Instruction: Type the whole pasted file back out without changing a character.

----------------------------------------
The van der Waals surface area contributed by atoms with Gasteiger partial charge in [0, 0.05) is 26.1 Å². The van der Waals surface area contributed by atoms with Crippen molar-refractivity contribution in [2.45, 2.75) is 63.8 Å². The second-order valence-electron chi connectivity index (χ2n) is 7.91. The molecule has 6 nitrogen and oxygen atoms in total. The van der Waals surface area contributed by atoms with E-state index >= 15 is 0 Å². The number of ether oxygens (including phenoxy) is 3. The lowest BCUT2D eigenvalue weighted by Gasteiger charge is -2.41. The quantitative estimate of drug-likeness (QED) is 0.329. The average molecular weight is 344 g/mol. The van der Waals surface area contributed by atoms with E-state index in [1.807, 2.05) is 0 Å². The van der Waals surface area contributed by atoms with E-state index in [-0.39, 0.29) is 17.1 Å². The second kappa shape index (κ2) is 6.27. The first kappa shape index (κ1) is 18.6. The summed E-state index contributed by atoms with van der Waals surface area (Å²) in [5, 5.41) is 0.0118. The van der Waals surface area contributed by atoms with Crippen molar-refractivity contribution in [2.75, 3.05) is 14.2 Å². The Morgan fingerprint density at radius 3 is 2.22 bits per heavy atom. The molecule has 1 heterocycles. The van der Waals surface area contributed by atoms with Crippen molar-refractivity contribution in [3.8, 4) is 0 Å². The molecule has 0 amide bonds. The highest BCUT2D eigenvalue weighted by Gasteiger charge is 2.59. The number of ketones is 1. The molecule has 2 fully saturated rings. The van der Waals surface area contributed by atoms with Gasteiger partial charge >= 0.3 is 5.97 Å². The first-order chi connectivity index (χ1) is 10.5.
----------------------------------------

The van der Waals surface area contributed by atoms with Gasteiger partial charge in [0, 0.05) is 26.1 Å². The van der Waals surface area contributed by atoms with Crippen molar-refractivity contribution in [2.45, 2.75) is 63.8 Å². The second-order valence-electron chi connectivity index (χ2n) is 7.91. The molecule has 6 nitrogen and oxygen atoms in total. The van der Waals surface area contributed by atoms with E-state index >= 15 is 0 Å². The number of ether oxygens (including phenoxy) is 3. The lowest BCUT2D eigenvalue weighted by Gasteiger charge is -2.41. The quantitative estimate of drug-likeness (QED) is 0.329. The average molecular weight is 344 g/mol. The van der Waals surface area contributed by atoms with E-state index in [1.807, 2.05) is 0 Å². The van der Waals surface area contributed by atoms with E-state index in [-0.39, 0.29) is 17.1 Å². The second kappa shape index (κ2) is 6.27. The first kappa shape index (κ1) is 18.6. The summed E-state index contributed by atoms with van der Waals surface area (Å²) in [5, 5.41) is 0.0118. The van der Waals surface area contributed by atoms with Crippen molar-refractivity contribution in [2.75, 3.05) is 14.2 Å². The Morgan fingerprint density at radius 3 is 2.22 bits per heavy atom. The molecule has 1 heterocycles. The van der Waals surface area contributed by atoms with Crippen molar-refractivity contribution in [3.8, 4) is 0 Å². The molecule has 0 amide bonds. The highest BCUT2D eigenvalue weighted by Gasteiger charge is 2.59. The number of ketones is 1. The molecule has 2 fully saturated rings. The van der Waals surface area contributed by atoms with Gasteiger partial charge >= 0.3 is 5.97 Å². The first-order chi connectivity index (χ1) is 10.5.